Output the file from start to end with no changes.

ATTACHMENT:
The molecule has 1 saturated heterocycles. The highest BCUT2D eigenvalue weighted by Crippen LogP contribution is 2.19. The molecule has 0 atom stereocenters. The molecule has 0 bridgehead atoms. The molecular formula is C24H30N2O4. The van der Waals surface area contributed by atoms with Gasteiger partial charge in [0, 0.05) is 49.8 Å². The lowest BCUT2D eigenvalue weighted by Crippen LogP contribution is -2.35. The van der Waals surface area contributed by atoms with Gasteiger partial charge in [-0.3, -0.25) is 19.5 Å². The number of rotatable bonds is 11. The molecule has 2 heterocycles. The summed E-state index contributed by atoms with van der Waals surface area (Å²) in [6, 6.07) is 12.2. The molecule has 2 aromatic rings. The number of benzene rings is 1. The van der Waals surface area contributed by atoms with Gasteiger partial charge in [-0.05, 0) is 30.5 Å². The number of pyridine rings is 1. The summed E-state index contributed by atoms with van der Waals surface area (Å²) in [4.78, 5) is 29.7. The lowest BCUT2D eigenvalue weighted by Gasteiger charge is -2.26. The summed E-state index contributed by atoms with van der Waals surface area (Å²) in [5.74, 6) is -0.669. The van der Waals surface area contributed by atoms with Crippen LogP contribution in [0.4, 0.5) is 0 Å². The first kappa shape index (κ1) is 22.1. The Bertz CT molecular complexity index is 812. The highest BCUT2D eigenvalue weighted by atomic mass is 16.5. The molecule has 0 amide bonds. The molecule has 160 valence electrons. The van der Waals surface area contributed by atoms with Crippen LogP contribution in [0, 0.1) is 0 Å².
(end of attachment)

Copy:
The molecule has 1 saturated heterocycles. The highest BCUT2D eigenvalue weighted by Crippen LogP contribution is 2.19. The molecule has 0 atom stereocenters. The molecule has 0 bridgehead atoms. The molecular formula is C24H30N2O4. The van der Waals surface area contributed by atoms with Gasteiger partial charge in [0, 0.05) is 49.8 Å². The lowest BCUT2D eigenvalue weighted by Crippen LogP contribution is -2.35. The van der Waals surface area contributed by atoms with Gasteiger partial charge in [-0.3, -0.25) is 19.5 Å². The number of rotatable bonds is 11. The molecule has 2 heterocycles. The summed E-state index contributed by atoms with van der Waals surface area (Å²) in [6, 6.07) is 12.2. The molecule has 2 aromatic rings. The number of benzene rings is 1. The van der Waals surface area contributed by atoms with Gasteiger partial charge in [-0.05, 0) is 30.5 Å². The number of pyridine rings is 1. The summed E-state index contributed by atoms with van der Waals surface area (Å²) in [4.78, 5) is 29.7. The lowest BCUT2D eigenvalue weighted by Gasteiger charge is -2.26. The summed E-state index contributed by atoms with van der Waals surface area (Å²) in [5.74, 6) is -0.669. The van der Waals surface area contributed by atoms with Crippen LogP contribution in [0.4, 0.5) is 0 Å². The first kappa shape index (κ1) is 22.1. The Bertz CT molecular complexity index is 812. The highest BCUT2D eigenvalue weighted by atomic mass is 16.5. The molecule has 0 amide bonds. The molecule has 160 valence electrons. The van der Waals surface area contributed by atoms with Crippen LogP contribution in [0, 0.1) is 0 Å².